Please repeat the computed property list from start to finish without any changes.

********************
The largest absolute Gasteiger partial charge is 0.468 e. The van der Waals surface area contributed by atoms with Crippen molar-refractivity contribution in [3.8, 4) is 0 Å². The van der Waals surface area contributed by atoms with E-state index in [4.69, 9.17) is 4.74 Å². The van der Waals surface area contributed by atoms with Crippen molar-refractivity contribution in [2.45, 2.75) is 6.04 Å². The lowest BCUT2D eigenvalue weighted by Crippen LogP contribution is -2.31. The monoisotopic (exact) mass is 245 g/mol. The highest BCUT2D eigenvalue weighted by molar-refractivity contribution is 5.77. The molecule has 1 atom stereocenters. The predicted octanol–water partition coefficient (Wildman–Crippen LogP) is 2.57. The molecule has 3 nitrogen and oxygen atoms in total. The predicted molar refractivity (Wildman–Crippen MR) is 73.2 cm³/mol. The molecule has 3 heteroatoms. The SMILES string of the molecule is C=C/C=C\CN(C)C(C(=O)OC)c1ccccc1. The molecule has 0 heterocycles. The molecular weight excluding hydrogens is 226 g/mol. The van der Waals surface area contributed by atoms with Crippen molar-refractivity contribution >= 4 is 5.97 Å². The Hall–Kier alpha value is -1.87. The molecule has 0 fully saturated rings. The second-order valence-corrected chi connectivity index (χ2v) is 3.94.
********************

The largest absolute Gasteiger partial charge is 0.468 e. The van der Waals surface area contributed by atoms with Crippen molar-refractivity contribution in [3.8, 4) is 0 Å². The van der Waals surface area contributed by atoms with E-state index in [4.69, 9.17) is 4.74 Å². The van der Waals surface area contributed by atoms with Crippen molar-refractivity contribution in [2.45, 2.75) is 6.04 Å². The lowest BCUT2D eigenvalue weighted by Crippen LogP contribution is -2.31. The monoisotopic (exact) mass is 245 g/mol. The highest BCUT2D eigenvalue weighted by molar-refractivity contribution is 5.77. The molecule has 1 atom stereocenters. The predicted octanol–water partition coefficient (Wildman–Crippen LogP) is 2.57. The molecule has 3 nitrogen and oxygen atoms in total. The predicted molar refractivity (Wildman–Crippen MR) is 73.2 cm³/mol. The molecule has 3 heteroatoms. The SMILES string of the molecule is C=C/C=C\CN(C)C(C(=O)OC)c1ccccc1. The molecule has 0 heterocycles. The molecular weight excluding hydrogens is 226 g/mol. The van der Waals surface area contributed by atoms with Crippen molar-refractivity contribution >= 4 is 5.97 Å². The Hall–Kier alpha value is -1.87. The molecule has 0 fully saturated rings. The second-order valence-corrected chi connectivity index (χ2v) is 3.94.